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In 007's Latest, Violent Outing Dalton Finds Room to Grow


HOLLYWOOD movies are usually geared to be popular and uncontroversial, so they can provide clues to what's going on in the American consciousness. A look at the new James Bond picture, ``Licence To Kill,'' shows a development worth noticing: the Contras of Nicaragua no longer have the respectability they enjoyed during the Reagan years. Bond's main adversary is a Latin American criminal who purchases Stinger missiles from the Contras so he can threaten to down an American airliner if the Feds don't lay off his drug-running operation. The film assumes that the Contras would sell their weapons to any high bidder, and that they wouldn't care if the bidder happened to be a psychotic criminal.

The bad guy only uses his Stingers during the final shootout with Agent 007, but the other key ingredients of his crookedness - drugs and money - are practically the stars of the movie.

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This is another sign of the times, also visible in ``Lethal Weapon 2,'' a midsummer hit that arrived slightly earlier. In that picture, two Los Angeles cops chase a South African who uses diplomatic immunity to shelter his narcotics dealing.

South African officials and Contra-supplied Latins may be new on Hollywood's roster of stock villains, but as characters they're just facile variations on the Nazis, Commies, and other politically aligned antagonists who plagued heroes in bygone melodramas.

Like them, the new breed of heavy serves not only as a foil for the good guy but, more significantly, as a reflection of American xenophobia - a trait that plagues all manner of movies from Indiana Jones epics to back-alley exploitation flicks.

Bond is a ``foreigner'' himself, of course, but ``Licence To Kill'' minimizes Britishness by transplanting him to the Florida Keys and other locations near the United States, and by teaming him with a former CIA operative. He even resigns from Her Majesty's Secret Service at one point, becoming (just like the ``Lethal Weapon 2'' heroes) a vigilante on a purely personal vendetta. The movie also flaunts its America-first leanings with pointless inside jokes, including plays on the names of former President Kennedy and Jacqueline Kennedy.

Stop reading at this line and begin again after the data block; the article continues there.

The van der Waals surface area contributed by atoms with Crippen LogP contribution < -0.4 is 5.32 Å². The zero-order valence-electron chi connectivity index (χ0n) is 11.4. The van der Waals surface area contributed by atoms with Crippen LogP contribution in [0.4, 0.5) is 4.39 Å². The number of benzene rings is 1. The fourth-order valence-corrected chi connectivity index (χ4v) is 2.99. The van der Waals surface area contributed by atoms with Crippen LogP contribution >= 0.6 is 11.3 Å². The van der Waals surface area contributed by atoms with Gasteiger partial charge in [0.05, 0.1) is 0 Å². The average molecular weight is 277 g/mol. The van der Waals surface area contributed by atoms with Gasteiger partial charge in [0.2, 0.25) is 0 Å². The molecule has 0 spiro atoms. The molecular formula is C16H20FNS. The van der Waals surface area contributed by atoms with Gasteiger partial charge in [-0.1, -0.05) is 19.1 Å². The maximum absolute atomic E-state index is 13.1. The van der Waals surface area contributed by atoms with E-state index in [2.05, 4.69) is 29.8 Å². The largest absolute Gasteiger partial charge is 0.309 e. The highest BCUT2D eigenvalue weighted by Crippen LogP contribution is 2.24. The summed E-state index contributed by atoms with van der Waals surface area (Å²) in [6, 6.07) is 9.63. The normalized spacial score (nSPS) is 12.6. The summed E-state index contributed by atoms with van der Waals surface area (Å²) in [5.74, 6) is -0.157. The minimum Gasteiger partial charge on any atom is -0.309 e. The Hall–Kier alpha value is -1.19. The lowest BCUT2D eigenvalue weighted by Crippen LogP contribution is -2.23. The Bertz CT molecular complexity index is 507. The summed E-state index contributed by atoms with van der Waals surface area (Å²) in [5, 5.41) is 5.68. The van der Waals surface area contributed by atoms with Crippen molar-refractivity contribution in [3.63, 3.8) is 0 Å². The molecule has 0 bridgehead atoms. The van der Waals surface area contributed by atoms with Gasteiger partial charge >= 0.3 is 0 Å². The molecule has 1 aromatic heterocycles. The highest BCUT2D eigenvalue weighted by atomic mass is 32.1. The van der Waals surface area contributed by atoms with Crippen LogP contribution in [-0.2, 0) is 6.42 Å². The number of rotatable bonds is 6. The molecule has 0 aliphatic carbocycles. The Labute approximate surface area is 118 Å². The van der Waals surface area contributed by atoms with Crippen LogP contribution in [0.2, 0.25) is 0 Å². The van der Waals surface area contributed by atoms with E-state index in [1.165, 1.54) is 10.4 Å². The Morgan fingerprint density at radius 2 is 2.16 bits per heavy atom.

The other hallmark of ``Licence To Kill'' is its violence, which is surprisingly vicious for a warm-weather entertainment with a PG-13 rating. Bond has always been a casual killer, of course, even in the days when Sean Connery played him with a savoir faire that hasn't been equalled. But his nastiness has been escalating, and it reaches an awful height in his new adventure.

One example is a moment when 007 has his antagonist completely subdued and dangling helplessly over a hungry shark. Instead of tempering law enforcement with mercy, Bond cheerfully tosses a heavy suitcase (stuffed with the villain's ill-gotten cash) at the bad guy, deliberately plunging him to a horrible death. All of which gives a chuckle to Bond's sidekick, who promptly remarks, ``What a waste - of money!''

Violence and xenophobia apart, ``Licence To Kill'' is at least as lively as most other current movies. One comparison is with ``Batman,'' which - according to one of my teen-age children - doesn't have enough ``bat-traps'' in it (a bat-trap being a fiendish device found in the ``Batman'' comic books for killing the hero). By contrast, ``Licence To Kill'' has plenty of Bond-traps, from the aforementioned shark to that old favorite, a conveyor belt leading to a deadly machine.

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None of them work, of course, and 007 is sure to return for plenty more sequels. They may well feature Timothy Dalton; so I'm happy to report he's more human and less wooden in ``Licence To Kill'' than in ``The Living Daylights,'' his last outing. As unlikely as it seems, Mr. Dalton actually appears to be growing in the Bond role, which is potentially stifling because its own popularity has so rigidly defined it.

John Glen has directed ``Licence To Kill'' with the same dogged energy he brought to four earlier Bond epics. The supporting cast includes such veterans as Desmond Llewelyn, who has played the character called Q in all but two of the Bond pictures, and Robert Brown, who's played M since ``Octopussy'' in 1983. Also on board, in his film-acting debut, is singer Wayne Newton as an evangelist who's as oily as he is phony.

Footnote: In one more sign of the times, ``Licence To Kill'' is the first movie I know of with a Surgeon General's Warning at the end because of the on-screen use of tobacco products.

While this is a step in the right direction, I have two further suggestions: Leave those tobacco products on the cutting-room floor in the first place, and slap a Surgeon General's Warning on the whole movie - since its eager violence pollutes the filmgoing atmosphere at least as much as James Bond's cigarettes!

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